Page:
Throughout the course of the year we as coaches attend many golf tournaments, in this time we encounter many different swings and see a variety of golfers. If you were to walk the course from the students with the highest scores to the lowest week in and week out you would see one common denominator. It wouldn’t be necessarily the swing or equipment, but more of how they carry themselves as a golfer. This can include many items like how they dress, mannerisms, timeliness, and etiquette.
Now when I mention dress in this article it’s not knocking what clothing brand people are wearing that really doesn’t matter. I’m writing about if they look like they took the time to match their clothes, if it’s wrinkled, or tucked in with a belt. You won’t see many sloppy looking golfers playing well on any tour, it’s a matter of confidence. I’ve known many students over the years only wear pants (no shorts) because it made them feel more confident. If you start the day on the right foot by looking like Adam Scott or Michelle Wie, it can’t hurt your game. Also, college coaches won’t want to recruit someone who can’t even dress themselves.
The mannerisms that lead to a professional look on the golf course would be a calm determined look. If you look like you don’t care to be there, fidgety or slamming a club after every swing your professionalism goes right out the door. There should be no running on the golf course either, keep your heart rate down to maintain control (be prepared to hit then you don’t have to run). Practicing walking like a champion with your shoulders back, head up and eyes on the horizon keeps you from looking like you are miserable. The best players I’ve been fortunate enough to be around over the years always looked the same whether playing bad or good. Once again, college coaches will not recruit someone with a bad attitude or always looks scared on the golf course.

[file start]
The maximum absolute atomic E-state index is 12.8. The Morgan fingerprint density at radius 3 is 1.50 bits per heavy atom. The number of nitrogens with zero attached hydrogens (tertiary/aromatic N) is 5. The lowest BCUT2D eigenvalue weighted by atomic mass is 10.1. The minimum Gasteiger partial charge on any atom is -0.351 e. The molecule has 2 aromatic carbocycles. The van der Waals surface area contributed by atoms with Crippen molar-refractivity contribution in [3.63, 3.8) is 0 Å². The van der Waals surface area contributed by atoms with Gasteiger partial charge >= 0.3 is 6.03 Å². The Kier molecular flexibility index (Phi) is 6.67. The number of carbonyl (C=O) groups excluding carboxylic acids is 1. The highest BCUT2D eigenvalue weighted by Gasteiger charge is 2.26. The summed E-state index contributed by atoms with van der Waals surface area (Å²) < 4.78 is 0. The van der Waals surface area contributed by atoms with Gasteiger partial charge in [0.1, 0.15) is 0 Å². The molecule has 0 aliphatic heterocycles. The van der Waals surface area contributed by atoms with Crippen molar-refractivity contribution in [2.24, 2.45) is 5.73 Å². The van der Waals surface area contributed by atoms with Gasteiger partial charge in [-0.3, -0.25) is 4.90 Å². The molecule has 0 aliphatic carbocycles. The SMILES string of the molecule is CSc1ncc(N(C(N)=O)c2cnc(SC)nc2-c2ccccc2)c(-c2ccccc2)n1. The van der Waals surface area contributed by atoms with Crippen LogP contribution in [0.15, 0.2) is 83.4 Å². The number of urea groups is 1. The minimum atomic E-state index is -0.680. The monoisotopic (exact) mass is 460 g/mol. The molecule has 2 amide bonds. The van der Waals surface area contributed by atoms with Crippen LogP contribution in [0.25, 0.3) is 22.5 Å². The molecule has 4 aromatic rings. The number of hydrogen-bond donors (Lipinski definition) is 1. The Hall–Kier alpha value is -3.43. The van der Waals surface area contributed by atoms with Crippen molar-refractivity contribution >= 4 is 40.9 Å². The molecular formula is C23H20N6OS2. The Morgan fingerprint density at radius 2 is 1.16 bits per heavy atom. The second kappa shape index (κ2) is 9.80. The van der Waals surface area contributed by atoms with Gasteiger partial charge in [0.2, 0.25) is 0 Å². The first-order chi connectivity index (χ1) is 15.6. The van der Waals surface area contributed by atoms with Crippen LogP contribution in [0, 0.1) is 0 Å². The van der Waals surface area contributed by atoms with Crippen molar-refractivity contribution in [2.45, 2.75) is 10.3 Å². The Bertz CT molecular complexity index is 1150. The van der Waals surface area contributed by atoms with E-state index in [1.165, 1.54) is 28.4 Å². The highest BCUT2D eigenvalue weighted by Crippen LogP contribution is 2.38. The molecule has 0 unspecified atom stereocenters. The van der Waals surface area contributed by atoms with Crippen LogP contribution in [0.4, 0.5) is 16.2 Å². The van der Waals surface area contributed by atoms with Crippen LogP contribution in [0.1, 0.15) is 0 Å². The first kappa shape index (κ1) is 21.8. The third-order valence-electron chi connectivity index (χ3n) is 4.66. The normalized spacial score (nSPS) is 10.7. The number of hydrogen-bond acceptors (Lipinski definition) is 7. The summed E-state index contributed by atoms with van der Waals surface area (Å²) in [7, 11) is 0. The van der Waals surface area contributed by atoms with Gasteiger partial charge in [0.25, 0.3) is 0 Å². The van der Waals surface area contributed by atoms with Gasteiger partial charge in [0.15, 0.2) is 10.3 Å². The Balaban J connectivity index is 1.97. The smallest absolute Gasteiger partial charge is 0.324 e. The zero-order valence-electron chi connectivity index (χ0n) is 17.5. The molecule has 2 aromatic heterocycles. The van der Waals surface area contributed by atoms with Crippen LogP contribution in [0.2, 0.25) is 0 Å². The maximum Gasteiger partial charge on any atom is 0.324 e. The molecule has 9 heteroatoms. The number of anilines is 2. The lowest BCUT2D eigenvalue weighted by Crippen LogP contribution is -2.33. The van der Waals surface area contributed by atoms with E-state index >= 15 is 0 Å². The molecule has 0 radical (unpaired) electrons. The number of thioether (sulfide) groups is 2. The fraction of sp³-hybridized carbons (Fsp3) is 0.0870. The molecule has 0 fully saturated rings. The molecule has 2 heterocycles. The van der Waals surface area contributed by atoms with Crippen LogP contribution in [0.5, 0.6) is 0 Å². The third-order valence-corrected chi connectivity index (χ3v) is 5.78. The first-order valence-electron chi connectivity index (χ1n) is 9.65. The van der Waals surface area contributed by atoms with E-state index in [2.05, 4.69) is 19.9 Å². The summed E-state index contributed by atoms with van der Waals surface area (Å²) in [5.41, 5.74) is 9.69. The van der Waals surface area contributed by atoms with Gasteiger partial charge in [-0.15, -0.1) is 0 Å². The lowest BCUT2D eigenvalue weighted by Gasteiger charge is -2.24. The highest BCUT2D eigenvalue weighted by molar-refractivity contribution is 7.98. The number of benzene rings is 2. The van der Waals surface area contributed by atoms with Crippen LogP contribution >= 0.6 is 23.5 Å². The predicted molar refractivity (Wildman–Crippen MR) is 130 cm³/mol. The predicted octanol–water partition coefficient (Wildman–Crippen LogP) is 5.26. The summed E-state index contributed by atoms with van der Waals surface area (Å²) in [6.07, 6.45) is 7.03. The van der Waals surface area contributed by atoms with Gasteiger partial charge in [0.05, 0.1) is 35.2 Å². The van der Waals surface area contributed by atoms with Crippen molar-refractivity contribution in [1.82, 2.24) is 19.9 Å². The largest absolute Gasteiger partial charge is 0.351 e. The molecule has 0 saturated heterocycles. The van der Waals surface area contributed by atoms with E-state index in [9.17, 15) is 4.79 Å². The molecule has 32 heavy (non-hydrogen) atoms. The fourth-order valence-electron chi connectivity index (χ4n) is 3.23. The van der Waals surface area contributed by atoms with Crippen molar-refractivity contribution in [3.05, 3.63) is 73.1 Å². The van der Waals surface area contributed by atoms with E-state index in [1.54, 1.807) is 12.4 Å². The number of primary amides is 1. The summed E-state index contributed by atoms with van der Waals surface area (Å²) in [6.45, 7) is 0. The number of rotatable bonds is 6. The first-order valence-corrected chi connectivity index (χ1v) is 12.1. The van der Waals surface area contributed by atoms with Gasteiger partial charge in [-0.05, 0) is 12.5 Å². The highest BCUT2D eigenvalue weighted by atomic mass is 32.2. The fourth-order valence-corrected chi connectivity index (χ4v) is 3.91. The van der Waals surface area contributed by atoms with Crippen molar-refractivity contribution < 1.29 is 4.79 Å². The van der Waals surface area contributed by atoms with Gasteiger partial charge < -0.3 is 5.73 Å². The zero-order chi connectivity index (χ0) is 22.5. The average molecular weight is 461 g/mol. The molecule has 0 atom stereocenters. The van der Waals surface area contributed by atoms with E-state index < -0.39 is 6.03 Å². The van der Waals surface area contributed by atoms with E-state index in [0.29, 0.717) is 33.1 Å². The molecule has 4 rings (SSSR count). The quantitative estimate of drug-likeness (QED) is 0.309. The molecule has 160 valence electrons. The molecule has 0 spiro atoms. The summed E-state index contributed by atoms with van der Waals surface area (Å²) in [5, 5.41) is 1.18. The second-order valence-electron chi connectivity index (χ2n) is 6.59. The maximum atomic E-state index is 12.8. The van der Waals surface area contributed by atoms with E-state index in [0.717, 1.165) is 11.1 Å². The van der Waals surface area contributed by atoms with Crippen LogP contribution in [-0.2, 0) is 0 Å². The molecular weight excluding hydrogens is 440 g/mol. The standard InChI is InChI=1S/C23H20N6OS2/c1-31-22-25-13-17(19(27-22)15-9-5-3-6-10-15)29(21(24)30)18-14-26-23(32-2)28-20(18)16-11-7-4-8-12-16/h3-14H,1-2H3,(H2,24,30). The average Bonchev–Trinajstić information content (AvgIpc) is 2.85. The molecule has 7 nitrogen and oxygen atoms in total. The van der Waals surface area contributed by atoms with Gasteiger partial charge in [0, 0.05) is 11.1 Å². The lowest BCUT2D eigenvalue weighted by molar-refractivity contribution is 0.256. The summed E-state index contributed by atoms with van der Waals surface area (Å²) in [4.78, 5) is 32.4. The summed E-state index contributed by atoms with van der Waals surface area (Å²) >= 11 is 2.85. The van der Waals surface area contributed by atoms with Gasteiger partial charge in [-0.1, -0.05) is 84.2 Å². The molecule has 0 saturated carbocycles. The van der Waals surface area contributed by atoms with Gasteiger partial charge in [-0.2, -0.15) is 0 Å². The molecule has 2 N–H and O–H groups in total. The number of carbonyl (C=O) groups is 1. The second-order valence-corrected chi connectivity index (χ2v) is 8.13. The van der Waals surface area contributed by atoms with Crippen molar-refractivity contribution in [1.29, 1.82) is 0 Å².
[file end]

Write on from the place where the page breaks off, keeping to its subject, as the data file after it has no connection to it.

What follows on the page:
This is one that is different for everyone, but It’s hard to look too confident rushing to the first tee. I have seen some players who need little to no time to warm-up for a round of golf, but these players are very rare. For most people, forty-five minutes to one and half hours are the desired amount of time for a proper full game warm-up. You are there to get loose for the day not having a practice session or rebuilding your golf swing (this is hard to believe from the tournaments I’ve attended this year). So, the key is plan your morning back from your tee time based upon the time you need to warm-up, drive to the course, and get ready in the morning. This will lower your stress and increase your chances of playing better golf.
This is one that drives all coaches’ crazy, poor etiquette in golf tournaments is hard to watch, I could write and entire article on this alone. The main culprits of this are not fixing pitch marks, walking through other players lines (actual line and through line), not standing still or making noise while others are hitting, and finally damaging the course. I’ve always looked at taking care of the course a good karma, fixing your own pitch mark and at least one other while you’re waiting for others to play. Just think about how annoying it is for someone to walk through your line, it breaks your concentration and will affect your putt. To play good golf you need to be calm enough to not let your heart rate jump, so you should be able to stay calm when it’s not your turn. Watching junior golfers slam their bags or rattle their clubs while someone is hitting is not professional at all. Finally damaging the golf course goes without saying is unacceptable and has no place in the game. Going back to my karma comment earlier, I always believed in take care of the course and it will take care of you.
In conclusion, if you want to play better golf, be on college coaches radar, or increase your enjoyment during your rounds of golf, act professionally on the course. It’s not that difficult and requires less energy than being a sloppy golfer.